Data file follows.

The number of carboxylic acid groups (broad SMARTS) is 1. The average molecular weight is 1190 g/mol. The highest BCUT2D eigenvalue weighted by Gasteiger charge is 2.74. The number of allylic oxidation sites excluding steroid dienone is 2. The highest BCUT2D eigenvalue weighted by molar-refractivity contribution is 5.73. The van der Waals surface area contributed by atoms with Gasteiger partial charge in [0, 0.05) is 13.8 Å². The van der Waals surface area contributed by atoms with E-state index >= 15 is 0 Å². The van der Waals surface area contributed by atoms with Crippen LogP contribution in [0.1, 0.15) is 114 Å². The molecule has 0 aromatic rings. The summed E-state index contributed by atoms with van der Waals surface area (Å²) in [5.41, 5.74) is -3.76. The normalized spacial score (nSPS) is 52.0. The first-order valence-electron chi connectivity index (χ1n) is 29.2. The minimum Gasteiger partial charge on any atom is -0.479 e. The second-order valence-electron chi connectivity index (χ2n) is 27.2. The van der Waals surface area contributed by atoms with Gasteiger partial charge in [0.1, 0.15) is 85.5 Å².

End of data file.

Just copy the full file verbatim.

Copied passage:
The number of carboxylic acid groups (broad SMARTS) is 1. The average molecular weight is 1190 g/mol. The highest BCUT2D eigenvalue weighted by Gasteiger charge is 2.74. The number of allylic oxidation sites excluding steroid dienone is 2. The highest BCUT2D eigenvalue weighted by molar-refractivity contribution is 5.73. The van der Waals surface area contributed by atoms with Gasteiger partial charge in [0, 0.05) is 13.8 Å². The van der Waals surface area contributed by atoms with E-state index >= 15 is 0 Å². The van der Waals surface area contributed by atoms with Crippen LogP contribution in [0.1, 0.15) is 114 Å². The molecule has 0 aromatic rings. The summed E-state index contributed by atoms with van der Waals surface area (Å²) in [5.41, 5.74) is -3.76. The normalized spacial score (nSPS) is 52.0. The first-order valence-electron chi connectivity index (χ1n) is 29.2. The minimum Gasteiger partial charge on any atom is -0.479 e. The second-order valence-electron chi connectivity index (χ2n) is 27.2. The van der Waals surface area contributed by atoms with Gasteiger partial charge in [0.1, 0.15) is 85.5 Å².